The term “shoegaze” has been knocked around quite a bit while trying to classify this new Houston four-piece, but that may not be wholly descriptive enough. This isn’t really the zillion-layered, blissful noise currents that came out of bands such as My Bloody Valentine or Ride, acts that will likely first jump to mind whenever the term is trotted out. Drowner is a brighter, more pop-minded noise-jangle unit more in the vein of a later, Honey’s Dead-era Jesus and Mary Chain. This is a very good album; just rethink your expectations.
Album opener Point Dume is probably as close as it gets to the denser, Loveless-esque aural overload, building from quiet, reverb-drenched guitar arpeggios and vocals and then stacking layer over layer of drums, keys, and distortion. Singer Anna Bouchard’s voice doubles and even triples on itself throughout the record so much that you’d almost think there were two vocalists sharing many of her parts. Never Go Away opens their sound a whole lot wider, taking a slower, more gradual burn towards a spacey, clamorous finale over the span of nearly eight minutes. Chime is a darker, rhythmic, even slightly intimidating track, which nevertheless might be the album’s catchiest song. They also show some hints of a proggier, Pink Floyd-ish side on Wildflowers, an airy, six-minute swath of gentle noise and streams of synthesizer that gives off a warm, summery vibe.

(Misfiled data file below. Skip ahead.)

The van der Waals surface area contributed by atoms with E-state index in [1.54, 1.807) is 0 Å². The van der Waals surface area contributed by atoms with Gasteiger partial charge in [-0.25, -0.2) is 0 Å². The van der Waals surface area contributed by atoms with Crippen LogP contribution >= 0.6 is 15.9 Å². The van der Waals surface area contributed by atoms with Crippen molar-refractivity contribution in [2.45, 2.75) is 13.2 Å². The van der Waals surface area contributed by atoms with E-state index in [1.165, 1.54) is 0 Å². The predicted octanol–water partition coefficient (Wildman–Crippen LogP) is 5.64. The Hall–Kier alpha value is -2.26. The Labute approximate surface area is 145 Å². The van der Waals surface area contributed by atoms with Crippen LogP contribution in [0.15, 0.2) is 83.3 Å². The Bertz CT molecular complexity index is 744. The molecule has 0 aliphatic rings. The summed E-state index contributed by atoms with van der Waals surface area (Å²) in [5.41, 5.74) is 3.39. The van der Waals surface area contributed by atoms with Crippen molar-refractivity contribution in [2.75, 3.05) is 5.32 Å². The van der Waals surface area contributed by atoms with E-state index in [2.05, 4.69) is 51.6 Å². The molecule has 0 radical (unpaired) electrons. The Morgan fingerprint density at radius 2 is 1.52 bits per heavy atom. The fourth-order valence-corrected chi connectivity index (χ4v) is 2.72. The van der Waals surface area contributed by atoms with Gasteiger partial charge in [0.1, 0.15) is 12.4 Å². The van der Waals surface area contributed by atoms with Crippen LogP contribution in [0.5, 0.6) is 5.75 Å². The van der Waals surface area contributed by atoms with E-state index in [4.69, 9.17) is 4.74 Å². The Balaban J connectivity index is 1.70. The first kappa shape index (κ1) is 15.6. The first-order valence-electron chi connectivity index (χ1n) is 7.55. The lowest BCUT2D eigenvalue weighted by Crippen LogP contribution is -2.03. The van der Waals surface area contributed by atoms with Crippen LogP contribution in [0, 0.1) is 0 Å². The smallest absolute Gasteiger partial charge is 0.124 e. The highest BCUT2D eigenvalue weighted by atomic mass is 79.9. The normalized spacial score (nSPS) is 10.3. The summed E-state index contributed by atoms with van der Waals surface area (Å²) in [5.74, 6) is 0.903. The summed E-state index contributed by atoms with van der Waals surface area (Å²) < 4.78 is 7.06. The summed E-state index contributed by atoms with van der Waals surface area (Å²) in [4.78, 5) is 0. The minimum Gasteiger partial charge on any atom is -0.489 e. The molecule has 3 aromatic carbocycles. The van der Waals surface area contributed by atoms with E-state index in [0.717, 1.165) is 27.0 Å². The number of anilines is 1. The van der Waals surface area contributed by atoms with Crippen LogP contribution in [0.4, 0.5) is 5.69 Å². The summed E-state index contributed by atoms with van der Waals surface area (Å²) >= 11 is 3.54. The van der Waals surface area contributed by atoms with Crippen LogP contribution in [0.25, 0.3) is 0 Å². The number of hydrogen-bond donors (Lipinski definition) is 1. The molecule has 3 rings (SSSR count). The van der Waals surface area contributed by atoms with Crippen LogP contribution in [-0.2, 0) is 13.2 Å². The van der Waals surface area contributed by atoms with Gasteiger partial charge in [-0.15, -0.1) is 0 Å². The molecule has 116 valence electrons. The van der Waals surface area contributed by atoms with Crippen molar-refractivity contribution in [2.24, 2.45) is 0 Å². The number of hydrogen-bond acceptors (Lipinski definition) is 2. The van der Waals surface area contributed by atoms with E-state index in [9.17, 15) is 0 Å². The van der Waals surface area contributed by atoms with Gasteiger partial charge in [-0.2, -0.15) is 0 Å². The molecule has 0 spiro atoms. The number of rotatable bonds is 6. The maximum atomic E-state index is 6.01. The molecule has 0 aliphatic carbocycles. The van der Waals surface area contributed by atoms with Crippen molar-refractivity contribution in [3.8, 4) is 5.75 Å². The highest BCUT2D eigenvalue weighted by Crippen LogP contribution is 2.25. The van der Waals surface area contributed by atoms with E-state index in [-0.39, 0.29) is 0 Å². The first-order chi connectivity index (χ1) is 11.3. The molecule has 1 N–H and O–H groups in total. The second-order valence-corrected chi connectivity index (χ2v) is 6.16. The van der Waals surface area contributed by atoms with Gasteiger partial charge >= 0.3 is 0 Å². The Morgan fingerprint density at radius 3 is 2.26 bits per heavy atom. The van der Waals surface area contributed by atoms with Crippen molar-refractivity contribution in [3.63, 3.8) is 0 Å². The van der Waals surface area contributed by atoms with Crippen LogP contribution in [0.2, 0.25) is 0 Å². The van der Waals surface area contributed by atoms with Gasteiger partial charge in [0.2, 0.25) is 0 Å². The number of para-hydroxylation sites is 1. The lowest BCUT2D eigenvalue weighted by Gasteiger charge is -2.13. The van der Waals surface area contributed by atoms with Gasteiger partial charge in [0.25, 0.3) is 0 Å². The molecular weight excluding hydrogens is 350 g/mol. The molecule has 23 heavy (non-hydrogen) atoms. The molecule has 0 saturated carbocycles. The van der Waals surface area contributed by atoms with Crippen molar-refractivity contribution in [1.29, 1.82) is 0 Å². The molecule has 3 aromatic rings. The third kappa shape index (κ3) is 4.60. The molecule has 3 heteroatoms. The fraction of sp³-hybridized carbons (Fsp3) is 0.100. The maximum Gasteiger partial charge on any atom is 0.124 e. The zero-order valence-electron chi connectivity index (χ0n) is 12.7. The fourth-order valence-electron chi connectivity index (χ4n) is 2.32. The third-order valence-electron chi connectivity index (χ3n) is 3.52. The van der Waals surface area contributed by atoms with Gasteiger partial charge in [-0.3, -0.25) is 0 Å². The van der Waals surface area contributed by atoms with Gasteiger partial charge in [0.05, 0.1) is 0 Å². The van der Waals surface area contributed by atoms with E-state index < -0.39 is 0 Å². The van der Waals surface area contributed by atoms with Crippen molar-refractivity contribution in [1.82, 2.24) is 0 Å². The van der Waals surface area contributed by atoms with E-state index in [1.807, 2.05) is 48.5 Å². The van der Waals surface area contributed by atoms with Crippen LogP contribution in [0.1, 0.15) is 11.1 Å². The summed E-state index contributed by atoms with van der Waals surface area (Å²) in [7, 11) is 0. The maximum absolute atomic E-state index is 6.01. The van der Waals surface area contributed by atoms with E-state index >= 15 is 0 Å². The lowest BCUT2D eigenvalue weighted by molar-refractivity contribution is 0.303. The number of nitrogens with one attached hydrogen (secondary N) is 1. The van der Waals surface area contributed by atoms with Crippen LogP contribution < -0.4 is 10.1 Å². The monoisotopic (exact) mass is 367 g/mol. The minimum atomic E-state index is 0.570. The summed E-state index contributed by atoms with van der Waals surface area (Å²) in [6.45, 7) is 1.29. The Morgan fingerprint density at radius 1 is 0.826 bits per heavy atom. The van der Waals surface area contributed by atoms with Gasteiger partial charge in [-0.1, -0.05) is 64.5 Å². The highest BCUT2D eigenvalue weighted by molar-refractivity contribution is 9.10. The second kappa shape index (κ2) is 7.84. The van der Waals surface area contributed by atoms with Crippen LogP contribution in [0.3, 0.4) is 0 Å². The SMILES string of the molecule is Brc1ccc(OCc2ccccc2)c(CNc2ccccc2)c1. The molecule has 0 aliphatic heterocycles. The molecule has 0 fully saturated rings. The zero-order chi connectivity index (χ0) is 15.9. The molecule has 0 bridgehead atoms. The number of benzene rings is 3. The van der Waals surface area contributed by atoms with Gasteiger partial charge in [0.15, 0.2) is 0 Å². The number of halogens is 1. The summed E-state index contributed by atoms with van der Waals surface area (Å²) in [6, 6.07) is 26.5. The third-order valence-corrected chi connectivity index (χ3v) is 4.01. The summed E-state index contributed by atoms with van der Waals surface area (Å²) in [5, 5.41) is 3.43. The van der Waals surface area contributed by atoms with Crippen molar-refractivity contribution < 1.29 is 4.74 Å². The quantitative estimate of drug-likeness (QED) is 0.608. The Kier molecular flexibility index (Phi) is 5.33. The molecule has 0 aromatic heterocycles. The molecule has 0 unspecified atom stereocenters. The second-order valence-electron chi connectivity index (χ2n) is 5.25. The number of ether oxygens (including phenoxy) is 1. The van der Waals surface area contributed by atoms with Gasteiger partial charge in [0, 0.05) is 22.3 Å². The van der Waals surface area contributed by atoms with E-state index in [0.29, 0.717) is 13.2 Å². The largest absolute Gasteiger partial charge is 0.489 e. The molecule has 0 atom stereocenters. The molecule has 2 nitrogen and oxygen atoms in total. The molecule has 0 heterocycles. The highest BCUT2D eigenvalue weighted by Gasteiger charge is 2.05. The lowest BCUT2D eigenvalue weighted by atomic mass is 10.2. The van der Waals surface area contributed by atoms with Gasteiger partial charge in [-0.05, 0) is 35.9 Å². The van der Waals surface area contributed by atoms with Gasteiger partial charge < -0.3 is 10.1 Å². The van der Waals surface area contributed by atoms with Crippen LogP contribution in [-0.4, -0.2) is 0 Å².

While so many bands have been kicking up the fuzz, stomping on their looping pedals, and jumping aboard the shoegaze/dream pop revival, Drowner has shown enough flash in its debut to stand out from the pack. Two trip hop-influenced remixes of earlier tracks pad out the album’s tail end. They feel out of place, but you surely can’t penalize a band for offering up bonus material.
Essential Tracks: Chime and Wildflowers